Rahul Gandhi's flight to Patna experiences technical snag, returns to Delhi
New Delhi: A chartered flight carrying Congress president Rahul Gandhi to Patna was forced to return to Delhi on Friday due to a technical snag, prompting aviation regulator DGCA to launch a probe into the incident.
Gandhi wrote on Twitter that the plane returned after experiencing "engine trouble" and also posted a video of the flight which shows him, the pilot and the co-pilot in the plane.
"Engine trouble on our flight to Patna today! We've been forced to return to Delhi," Gandhi tweeted.
"Today's meetings in Samastipur (Bihar), Balasore (Orissa) & Sangamner (Maharashta) will run late. Apologies for the inconvenience," he said.
Later, Gandhi addressed a rally in Bihar's Samastipur where he shared the stage with RJD heir apparent Tejashwi Yadav for the first time after the general elections were announced.
A senior Directorate General of Civil Aviation (DGCA) official said the Hawker 850 XP aircraft VT-KNB returned to Delhi due to a technical snag.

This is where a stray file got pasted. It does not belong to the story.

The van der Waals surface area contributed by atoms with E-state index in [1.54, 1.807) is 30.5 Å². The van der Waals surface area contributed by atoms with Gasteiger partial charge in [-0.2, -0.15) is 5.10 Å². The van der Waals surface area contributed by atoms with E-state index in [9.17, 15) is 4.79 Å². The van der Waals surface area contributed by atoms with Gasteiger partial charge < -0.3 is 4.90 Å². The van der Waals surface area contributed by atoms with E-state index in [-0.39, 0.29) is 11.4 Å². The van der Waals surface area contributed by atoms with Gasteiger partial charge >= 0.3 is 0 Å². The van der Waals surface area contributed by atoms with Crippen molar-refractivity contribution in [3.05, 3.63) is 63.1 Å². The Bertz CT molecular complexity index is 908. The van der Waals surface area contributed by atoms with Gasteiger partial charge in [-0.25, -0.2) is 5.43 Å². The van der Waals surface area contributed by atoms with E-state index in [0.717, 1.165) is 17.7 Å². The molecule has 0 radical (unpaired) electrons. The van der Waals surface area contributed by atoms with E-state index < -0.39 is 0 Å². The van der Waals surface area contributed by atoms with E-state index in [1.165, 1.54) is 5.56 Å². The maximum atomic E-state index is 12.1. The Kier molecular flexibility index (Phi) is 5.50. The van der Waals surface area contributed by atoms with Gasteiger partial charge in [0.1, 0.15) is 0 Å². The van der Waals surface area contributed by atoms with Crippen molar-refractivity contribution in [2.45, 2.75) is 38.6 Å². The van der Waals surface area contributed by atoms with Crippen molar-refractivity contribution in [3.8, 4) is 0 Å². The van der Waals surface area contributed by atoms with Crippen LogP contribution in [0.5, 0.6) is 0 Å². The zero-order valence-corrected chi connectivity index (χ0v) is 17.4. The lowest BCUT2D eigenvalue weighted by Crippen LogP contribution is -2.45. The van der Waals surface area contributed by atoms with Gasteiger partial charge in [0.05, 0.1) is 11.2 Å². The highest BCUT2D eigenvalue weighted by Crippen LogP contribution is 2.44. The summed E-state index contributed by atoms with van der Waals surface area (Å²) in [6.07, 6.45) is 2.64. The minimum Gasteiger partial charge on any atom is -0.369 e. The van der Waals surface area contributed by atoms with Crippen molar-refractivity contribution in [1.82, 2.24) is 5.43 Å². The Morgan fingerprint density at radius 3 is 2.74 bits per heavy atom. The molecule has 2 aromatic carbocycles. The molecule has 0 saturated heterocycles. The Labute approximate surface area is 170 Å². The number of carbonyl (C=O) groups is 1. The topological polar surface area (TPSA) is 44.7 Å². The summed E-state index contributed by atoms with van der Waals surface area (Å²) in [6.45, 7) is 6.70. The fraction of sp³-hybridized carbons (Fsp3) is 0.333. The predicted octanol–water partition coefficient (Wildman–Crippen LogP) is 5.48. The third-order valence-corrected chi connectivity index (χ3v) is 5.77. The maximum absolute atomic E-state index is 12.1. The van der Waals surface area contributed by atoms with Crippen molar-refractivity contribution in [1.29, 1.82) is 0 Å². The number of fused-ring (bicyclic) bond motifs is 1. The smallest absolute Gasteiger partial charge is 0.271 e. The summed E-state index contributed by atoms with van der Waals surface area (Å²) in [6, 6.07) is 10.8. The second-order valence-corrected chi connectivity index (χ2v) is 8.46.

"The DGCA has initiated investigation as per the laid down procedure," he told PTI.
The aircraft landed safely in Delhi at 10.20 am. Ten people, including two crew members, were on board when the incident occurred, the official said.
The aircraft VT-KNB belongs to the Delhi-based company Forum 1 Aviation Private Limited.
According to the company's website, the plane was acquired "brand new in 2006" and it can fly anywhere in India. The Hawker 850 XP typically has a configuration of two seats for pilots and eight for passengers.
Gandhi is on a campaign trail, criss-crossing the length and breadth of the country for the Lok Sabha polls.
This is not the first time Gandhi's plane has experienced trouble mid-air.
On April 26 last year, a plane carrying Gandhi and some others from Delhi to Hubballi airport in Karnataka for campaigning for assembly polls developed a technical problem and tilted heavily on the left side.
The plane dipped steeply with violent shuddering, but soon recovered and landed safely.
The DGCA had come out with its 30-page report on that incident in which it pinned the blame on the pilots for the near-crash of the Congress president's chartered plane.
After the incident, Gandhi had expressed his desire to go on Mansarovar Yatra, which he undertook later that year.